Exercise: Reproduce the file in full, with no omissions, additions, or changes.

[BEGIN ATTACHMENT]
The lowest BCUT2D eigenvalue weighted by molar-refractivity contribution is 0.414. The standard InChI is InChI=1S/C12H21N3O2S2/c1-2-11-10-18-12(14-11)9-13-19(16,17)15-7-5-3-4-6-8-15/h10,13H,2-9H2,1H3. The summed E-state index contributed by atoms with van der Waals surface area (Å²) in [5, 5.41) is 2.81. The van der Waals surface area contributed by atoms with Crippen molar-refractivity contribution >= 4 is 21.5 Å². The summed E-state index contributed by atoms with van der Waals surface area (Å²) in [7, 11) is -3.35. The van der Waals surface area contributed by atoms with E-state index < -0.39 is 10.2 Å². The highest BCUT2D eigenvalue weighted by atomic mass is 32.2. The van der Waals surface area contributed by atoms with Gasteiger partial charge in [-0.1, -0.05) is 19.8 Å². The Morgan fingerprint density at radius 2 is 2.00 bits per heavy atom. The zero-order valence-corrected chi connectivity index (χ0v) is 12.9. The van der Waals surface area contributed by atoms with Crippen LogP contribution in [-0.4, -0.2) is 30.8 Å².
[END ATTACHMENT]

The lowest BCUT2D eigenvalue weighted by molar-refractivity contribution is 0.414. The standard InChI is InChI=1S/C12H21N3O2S2/c1-2-11-10-18-12(14-11)9-13-19(16,17)15-7-5-3-4-6-8-15/h10,13H,2-9H2,1H3. The summed E-state index contributed by atoms with van der Waals surface area (Å²) in [5, 5.41) is 2.81. The van der Waals surface area contributed by atoms with Crippen molar-refractivity contribution >= 4 is 21.5 Å². The summed E-state index contributed by atoms with van der Waals surface area (Å²) in [7, 11) is -3.35. The van der Waals surface area contributed by atoms with E-state index < -0.39 is 10.2 Å². The highest BCUT2D eigenvalue weighted by atomic mass is 32.2. The van der Waals surface area contributed by atoms with Gasteiger partial charge in [-0.1, -0.05) is 19.8 Å². The Morgan fingerprint density at radius 2 is 2.00 bits per heavy atom. The zero-order valence-corrected chi connectivity index (χ0v) is 12.9. The van der Waals surface area contributed by atoms with Crippen LogP contribution in [-0.4, -0.2) is 30.8 Å².